Subjects work on the remaining 24 RPM tasks. It means that subjects from treatment GAIN work now on the HARD part, while those from treatment LOSS work on the EASY part. All participants in the experiment work on exactly the same 48 picture puzzles described above. Once subjects complete the task, I elicit beliefs about their performance again before they proceed to get (or not) their feedback. I display their feedback in the same format as belief elicitation, i.e. it says “You solved X out of 48 picture puzzles correctly. This means that you performed better than Y% of previous participants”.
This experiment will be conducted online with subjects from the DICE Lab, University of Düsseldorf. Subjects receive a show-up fee of 3 Euro as well as a 5 Euro endowment at the beginning of the experiment which might be used for the feedback WTP/WTA. 5 Euro endowment assures that (a) in order to ensure (not) getting feedback, the stakes are rather high, but (b) subjects cannot make an absolute loss after their decision is realized. Additionally, subjects face three rounds of belief elicitations (in Stages 1, 2, and 3) which pay at most 1 Euro each. On top of that, some parts of the post-experimental questionnaire (namely, overconfidence and loss aversion elicitations) are also incentivized. Total earnings are only paid out upon completion of the experiment to prevent subjects from potentially dropping out.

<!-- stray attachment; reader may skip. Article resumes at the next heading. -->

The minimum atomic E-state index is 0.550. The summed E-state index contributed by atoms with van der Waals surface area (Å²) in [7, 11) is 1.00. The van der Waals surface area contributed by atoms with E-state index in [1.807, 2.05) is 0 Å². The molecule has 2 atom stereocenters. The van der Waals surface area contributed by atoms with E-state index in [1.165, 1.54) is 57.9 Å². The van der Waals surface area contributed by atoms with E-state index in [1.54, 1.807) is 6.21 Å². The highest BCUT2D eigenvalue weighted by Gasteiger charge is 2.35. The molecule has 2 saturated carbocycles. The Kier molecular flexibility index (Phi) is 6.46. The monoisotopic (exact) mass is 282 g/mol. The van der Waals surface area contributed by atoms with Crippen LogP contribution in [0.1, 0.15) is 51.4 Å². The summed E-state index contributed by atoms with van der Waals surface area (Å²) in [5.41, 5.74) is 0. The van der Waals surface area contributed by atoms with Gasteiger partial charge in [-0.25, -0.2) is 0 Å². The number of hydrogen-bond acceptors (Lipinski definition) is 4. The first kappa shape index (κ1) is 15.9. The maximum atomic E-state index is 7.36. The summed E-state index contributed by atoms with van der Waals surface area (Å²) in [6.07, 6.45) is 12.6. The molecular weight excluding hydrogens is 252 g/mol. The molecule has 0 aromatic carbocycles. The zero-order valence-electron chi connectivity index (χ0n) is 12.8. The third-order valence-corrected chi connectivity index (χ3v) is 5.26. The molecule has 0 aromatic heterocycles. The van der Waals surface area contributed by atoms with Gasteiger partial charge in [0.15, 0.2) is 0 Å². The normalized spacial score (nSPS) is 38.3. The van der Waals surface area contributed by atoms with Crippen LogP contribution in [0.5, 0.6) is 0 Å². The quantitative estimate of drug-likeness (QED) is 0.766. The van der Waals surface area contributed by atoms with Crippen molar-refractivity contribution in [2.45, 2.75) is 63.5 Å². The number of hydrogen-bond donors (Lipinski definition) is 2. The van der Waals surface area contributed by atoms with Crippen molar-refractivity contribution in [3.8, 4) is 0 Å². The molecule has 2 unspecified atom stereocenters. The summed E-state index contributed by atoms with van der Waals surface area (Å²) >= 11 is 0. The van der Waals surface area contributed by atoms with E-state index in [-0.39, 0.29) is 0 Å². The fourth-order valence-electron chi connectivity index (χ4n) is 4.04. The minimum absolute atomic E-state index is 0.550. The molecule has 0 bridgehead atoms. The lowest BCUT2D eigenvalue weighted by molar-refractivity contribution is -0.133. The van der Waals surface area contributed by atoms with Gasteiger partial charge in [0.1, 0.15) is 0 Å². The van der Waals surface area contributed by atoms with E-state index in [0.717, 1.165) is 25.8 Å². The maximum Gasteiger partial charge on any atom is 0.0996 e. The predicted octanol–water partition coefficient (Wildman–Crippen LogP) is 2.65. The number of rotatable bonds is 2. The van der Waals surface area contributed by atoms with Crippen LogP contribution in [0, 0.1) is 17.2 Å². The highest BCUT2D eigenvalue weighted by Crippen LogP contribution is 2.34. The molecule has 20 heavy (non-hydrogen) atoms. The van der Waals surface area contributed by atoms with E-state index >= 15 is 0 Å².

This experimental setup allows me to formally test the following hypotheses:
Hypothesis 1. (Willful ignorance) Individuals who care about their self-image may avoid feedback relevant to their self-image.
I analyze the share of subjects with negative willingness to pay to acquire feedback. I hypothesize that this share will be non-negligible.
Hypothesis 2. (Asymmetric belief updating) Individuals who care about their self-image may update their beliefs stronger if they experience an actual gain in a self-image relevant domain compared to an actual loss in a self-image relevant domain.
In line with motivated beliefs literature, I hypothesize that the absolute difference between prior beliefs and 1st posterior beliefs will be larger for subjects in GAIN than in LOSS.
Hypothesis 3. (Reference-dependence) Individuals who care about their self-image and on average expect the loss in their self-image are more willing to acquire information than those who on average expect the gain in their self-image of the same size.
Hypothesis 4. (Loss aversion) Individuals who care about their self-image and expect a marginal loss in their self-image are more willing to acquire information than those who expect a marginal gain in their self-image.
I will rely on Mann-Whitney U tests and regression analyses to test the hypotheses described above.